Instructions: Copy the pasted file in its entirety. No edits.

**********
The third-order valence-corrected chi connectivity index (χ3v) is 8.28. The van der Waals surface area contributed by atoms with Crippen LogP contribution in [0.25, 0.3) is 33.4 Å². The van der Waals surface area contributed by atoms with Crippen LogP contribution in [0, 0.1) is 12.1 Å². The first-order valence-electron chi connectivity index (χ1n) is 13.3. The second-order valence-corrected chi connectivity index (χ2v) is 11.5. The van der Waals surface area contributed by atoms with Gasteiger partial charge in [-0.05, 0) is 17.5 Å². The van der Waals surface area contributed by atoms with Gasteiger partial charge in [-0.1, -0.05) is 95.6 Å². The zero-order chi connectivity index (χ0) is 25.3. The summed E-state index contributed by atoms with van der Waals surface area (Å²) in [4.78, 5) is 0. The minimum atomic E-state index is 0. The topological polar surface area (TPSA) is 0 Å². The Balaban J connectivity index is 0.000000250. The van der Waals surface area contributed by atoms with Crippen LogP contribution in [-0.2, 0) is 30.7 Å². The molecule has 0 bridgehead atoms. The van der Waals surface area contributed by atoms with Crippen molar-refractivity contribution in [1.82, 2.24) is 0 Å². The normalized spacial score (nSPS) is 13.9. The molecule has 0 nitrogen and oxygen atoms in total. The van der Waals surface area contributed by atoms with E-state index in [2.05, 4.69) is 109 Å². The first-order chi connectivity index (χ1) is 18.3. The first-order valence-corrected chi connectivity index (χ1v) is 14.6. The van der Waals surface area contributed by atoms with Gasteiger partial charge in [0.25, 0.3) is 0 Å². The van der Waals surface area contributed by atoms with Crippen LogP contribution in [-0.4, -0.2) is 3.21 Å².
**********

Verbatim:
The third-order valence-corrected chi connectivity index (χ3v) is 8.28. The van der Waals surface area contributed by atoms with Crippen LogP contribution in [0.25, 0.3) is 33.4 Å². The van der Waals surface area contributed by atoms with Crippen LogP contribution in [0, 0.1) is 12.1 Å². The first-order valence-electron chi connectivity index (χ1n) is 13.3. The second-order valence-corrected chi connectivity index (χ2v) is 11.5. The van der Waals surface area contributed by atoms with Gasteiger partial charge in [-0.05, 0) is 17.5 Å². The van der Waals surface area contributed by atoms with Gasteiger partial charge in [-0.1, -0.05) is 95.6 Å². The zero-order chi connectivity index (χ0) is 25.3. The summed E-state index contributed by atoms with van der Waals surface area (Å²) in [4.78, 5) is 0. The minimum atomic E-state index is 0. The topological polar surface area (TPSA) is 0 Å². The Balaban J connectivity index is 0.000000250. The van der Waals surface area contributed by atoms with Crippen LogP contribution in [-0.2, 0) is 30.7 Å². The molecule has 0 bridgehead atoms. The van der Waals surface area contributed by atoms with Crippen molar-refractivity contribution in [1.82, 2.24) is 0 Å². The normalized spacial score (nSPS) is 13.9. The molecule has 0 nitrogen and oxygen atoms in total. The van der Waals surface area contributed by atoms with E-state index in [2.05, 4.69) is 109 Å². The first-order chi connectivity index (χ1) is 18.3. The first-order valence-corrected chi connectivity index (χ1v) is 14.6. The van der Waals surface area contributed by atoms with Gasteiger partial charge in [0.25, 0.3) is 0 Å². The van der Waals surface area contributed by atoms with Crippen LogP contribution in [-0.4, -0.2) is 3.21 Å².